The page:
why a small Russian “exclave” is suddenly so important

Long before Vladimir Putin sent his war machine across the Ukrainian border, the Russian president and his proxies were fuming about NATO surrounding his country, establishing hostile military bases in its backyard and locking in a corner.

Ukraine’s increasingly close relations with the West and the prospect of joining NATO were one of Russia’s great fears, as well as resentment that NATO had attracted countries that once firmly within the former Soviet sphere of influence. Thus, the decision this week by Lithuania, one of the Baltic States, to apply sanctions on certain goods circulating between Russia and Kaliningrad, a small Russian “enclave” wedged between Poland and Lithuania on the Baltic coast, raised the temperature a notch.

Predictably, Russia’s rhetoric was generally robust, threatening to “take appropriate measures” that would have a “serious negative impact on the Lithuanian population.” Moscow calls it a “blockade” – which has a specific meaning in the Geneva Convention, being prohibited if it is directly aimed at starving a population. But, as Stephen Hall – who studies post-Soviet space at the University of Bath – points out, it is not a blockade. Unauthorized goods (including food and vital supplies) can still pass freely from Russia to Kaliningrad via Lithuania, as can people. But reality hasn’t played a huge role in Russia’s statements about the war to date.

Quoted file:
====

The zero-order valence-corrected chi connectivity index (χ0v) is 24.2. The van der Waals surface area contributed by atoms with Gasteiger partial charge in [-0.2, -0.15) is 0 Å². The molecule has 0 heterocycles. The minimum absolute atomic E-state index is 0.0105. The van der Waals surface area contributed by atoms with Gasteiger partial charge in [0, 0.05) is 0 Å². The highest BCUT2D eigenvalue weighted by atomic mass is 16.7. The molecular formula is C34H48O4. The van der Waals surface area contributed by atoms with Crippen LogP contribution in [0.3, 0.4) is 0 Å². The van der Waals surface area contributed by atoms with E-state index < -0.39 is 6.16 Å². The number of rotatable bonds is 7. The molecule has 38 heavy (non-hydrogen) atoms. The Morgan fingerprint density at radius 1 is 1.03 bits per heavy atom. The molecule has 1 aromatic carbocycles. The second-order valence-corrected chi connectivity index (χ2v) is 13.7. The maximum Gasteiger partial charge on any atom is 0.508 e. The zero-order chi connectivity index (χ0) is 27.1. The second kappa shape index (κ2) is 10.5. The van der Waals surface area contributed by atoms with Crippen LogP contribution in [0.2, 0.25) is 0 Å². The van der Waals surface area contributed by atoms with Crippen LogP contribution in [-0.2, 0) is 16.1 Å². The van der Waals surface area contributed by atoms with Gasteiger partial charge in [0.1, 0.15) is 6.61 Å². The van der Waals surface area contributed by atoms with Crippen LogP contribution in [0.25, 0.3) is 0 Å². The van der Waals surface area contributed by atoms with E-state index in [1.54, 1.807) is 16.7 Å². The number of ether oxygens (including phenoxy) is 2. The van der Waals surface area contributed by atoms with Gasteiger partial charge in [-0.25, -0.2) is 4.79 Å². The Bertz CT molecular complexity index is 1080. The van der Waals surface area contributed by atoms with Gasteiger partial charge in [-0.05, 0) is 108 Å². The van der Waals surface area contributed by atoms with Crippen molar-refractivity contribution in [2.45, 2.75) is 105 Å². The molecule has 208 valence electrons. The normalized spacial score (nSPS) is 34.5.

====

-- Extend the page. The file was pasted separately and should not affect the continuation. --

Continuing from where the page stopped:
Read more: War in Ukraine: All eyes on Lithuania as sanctions close Russian land access to Kaliningrad


Kaliningrad happens to be the base of the Russian Baltic Fleet. And one of the things analysts are noticing is the growing attention to the maritime aspects of the conflict. By blocking Ukraine’s access to the Black Sea, Russia is exacerbating a global food shortage that is driving up prices and threatening widespread famines, especially in Africa. But Basil Germond, an expert in maritime power and maritime security at Lancaster University, reports that there is growing evidence that Ukraine’s naval operations are causing problems for the Russian navy as well as for its civil shipping operations. In a long war, writes Germond, sea power usually gives the countries that hold it a significant advantage, and in this confrontation, Russia, a continental power, faces pressure from a range of maritime nations, which will eventually by contributing to the strategic failure of Moscow.



Read more: War in Ukraine: As conflict at sea escalates, Russia’s prospects of victory seem further away than ever



This is our weekly roundup of expert analysis of the conflict in Ukraine.
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The land war

Back on dry land, the war of attrition in the Donbass region continues to be a struggle for every yard of territory. One aspect of this slow and bloody battle that is taking shape is the problems encountered by the Russian ground forces when it comes to crossing the various rivers of the region, especially where, as is often the case, the defenders Ukrainians have destroyed all the bridges.